Abstract: This paper examines the prevalence and nature of sponsored messages on Facebook. Results of a content analysis of desktop and mobile Facebook pages from 52 undergraduate student subjects showed 53% of sponsored messages in the desktop sample and 100% of sponsored messages in the mobile sample would be categorized as native advertising, as they were located in the users news feed. Approximately 12% of all news feed posts were sponsored posts and almost 90% of sponsored news feed posts were based on the users or users friends actions. The majority of the sponsoring advertisers were from companies established after the year 2000, and only 11% were leading US advertisers.
Keywords: advertising; content analysis; Facebook; native advertising; social media; sponsored messages.
Modeling Antecedents of Skepticism toward Green Advertising: Evidence from India
by Vibhava Srivastava
Abstract: The present study models the antecedents of skepticism toward green advertising. Post literature review a research framework was conceptualized wherein environment consciousness, green consumerism, green ad guilt appeal, perceived brand credibility and attitude toward sponsor were hypothesized as possible antecedents of skepticism toward green advertising. Data collection was done through a self-administered questionnaire based online survey from a sample of 271 respondents, drawn using convenience sampling. Structural equation modeling (SEM) was employed to validate the said framework. Findings suggested that perceived brand credibility, attitude toward sponsor, green consumerism and green ad guilt appeal were found significant predictors of skepticism toward green advertising while though was found forming the perceived brand credibility and attitude toward sponsor but not affecting skepticism. Interestingly environment consciousness was found having no relationship with green consumerism. The present study reiterates the antecedents of skepticism toward green advertising and is one of its kinds in the context of India.
Keywords: Green advertising; Skepticism; Environment consciousness; Green consumerism; SEM.
Examining Relational Benefits and Costs in an online non-transactional context
by Georgios Tsimonis, Sergios Dimitriadis, Christos Koritos
Abstract: The paper explores which relational benefits and costs are appropriate for capturing relationship-building efforts within the context of informational, non-transactional, websites and assesses their effect on behavioral outcomes. Firstly, a preliminary study consisting of two focus groups was organized in order to identify what relational benefits and costs users perceive. At the second stage, quantitative data were collected with the use of an e-questionnaire from 444 users/members of a well-known FMCG companys informational website. Results, based on Structured Equation Modeling, indicate that users perceive functional, social and special treatment benefits. Functional benefits have the strongest effect on relational outcomes followed by relational costs and social benefits. Special treatment benefits have no significant effect on behavioral outcomes. From a managerial perspective, findings provide initial evidence on how the development of informational websites can be used as a relationship building tool.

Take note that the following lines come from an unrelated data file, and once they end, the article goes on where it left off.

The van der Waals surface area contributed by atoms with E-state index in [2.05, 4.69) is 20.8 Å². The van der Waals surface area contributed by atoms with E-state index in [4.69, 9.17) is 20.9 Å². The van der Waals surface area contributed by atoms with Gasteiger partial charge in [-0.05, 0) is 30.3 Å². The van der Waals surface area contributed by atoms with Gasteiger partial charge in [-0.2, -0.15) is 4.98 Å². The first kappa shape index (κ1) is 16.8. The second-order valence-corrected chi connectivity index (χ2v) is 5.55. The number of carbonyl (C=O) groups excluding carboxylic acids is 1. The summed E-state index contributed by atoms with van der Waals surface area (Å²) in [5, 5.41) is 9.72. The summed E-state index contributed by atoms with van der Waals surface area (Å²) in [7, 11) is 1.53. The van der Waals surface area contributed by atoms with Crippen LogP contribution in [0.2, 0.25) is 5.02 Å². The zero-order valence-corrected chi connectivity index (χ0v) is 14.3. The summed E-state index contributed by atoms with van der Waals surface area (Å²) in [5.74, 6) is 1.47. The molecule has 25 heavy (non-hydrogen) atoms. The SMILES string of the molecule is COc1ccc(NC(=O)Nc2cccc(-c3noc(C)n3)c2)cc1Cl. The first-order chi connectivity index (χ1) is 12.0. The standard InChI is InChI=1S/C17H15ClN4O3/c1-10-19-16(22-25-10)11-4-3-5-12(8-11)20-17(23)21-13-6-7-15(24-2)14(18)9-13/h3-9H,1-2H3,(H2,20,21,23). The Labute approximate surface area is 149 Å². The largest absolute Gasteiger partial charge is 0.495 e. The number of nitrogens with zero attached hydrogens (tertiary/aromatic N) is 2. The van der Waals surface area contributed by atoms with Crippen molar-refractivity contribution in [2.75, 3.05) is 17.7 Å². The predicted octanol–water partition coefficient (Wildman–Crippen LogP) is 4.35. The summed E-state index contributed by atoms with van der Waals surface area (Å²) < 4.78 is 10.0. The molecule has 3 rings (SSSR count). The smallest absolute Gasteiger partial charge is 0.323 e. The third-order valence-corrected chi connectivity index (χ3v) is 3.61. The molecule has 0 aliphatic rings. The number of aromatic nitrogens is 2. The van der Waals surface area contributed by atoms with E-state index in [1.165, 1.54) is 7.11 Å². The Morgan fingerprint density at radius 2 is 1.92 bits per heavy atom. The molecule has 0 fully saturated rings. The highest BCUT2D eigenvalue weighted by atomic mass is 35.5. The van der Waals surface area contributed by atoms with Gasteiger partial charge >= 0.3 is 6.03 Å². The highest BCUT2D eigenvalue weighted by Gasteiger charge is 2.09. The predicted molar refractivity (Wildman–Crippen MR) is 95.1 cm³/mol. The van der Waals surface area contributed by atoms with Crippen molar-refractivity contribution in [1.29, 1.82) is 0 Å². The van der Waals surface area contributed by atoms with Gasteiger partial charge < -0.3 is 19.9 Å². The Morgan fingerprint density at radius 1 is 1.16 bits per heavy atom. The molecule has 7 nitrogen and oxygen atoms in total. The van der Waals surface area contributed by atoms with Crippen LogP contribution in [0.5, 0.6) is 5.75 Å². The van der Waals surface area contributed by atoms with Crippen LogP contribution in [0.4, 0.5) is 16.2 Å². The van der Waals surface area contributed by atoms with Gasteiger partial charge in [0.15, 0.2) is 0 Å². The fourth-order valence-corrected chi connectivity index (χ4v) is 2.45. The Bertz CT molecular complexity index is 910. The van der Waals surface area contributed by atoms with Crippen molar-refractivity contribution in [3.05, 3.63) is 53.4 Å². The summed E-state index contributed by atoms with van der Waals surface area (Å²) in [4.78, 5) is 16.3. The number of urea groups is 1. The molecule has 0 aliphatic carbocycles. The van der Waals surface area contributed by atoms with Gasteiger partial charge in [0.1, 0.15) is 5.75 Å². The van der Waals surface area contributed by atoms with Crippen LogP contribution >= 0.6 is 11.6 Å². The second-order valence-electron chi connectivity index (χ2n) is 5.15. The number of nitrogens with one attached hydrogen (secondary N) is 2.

Keywords: Relational benefits; Relational costs; Consumer-brand relationships; Relationship marketing; Relationship-building; Online Brand Communities; Informational websites.
The Paradigm of Whatsapp Campaign Management: Breaking the Vicious Cycle of Traditional Campaigns.
by Theerthaana Panneer Selvam
Abstract: Despite the increasing popularity of whatsapp campaigning, factors critical to such a new communication medium remain largely unknown. This paper examines the critical factors to enhance the response rate in whatsapp campaign. Much research has already examined the intentions of consumers responses in online campaigns; however there is no united point of view concerning the factors conditioning customer response rate in whatsapp campaigning, and means of its assessment and determination. The aim of the paper is to create a theoretical model of enhancing response rate in Whatsapp Campaigns. The empirical research results showed that there is a statistically significant positive correlation between factors identified in the theoretical model: and response rate in Whatsapp Campaigns.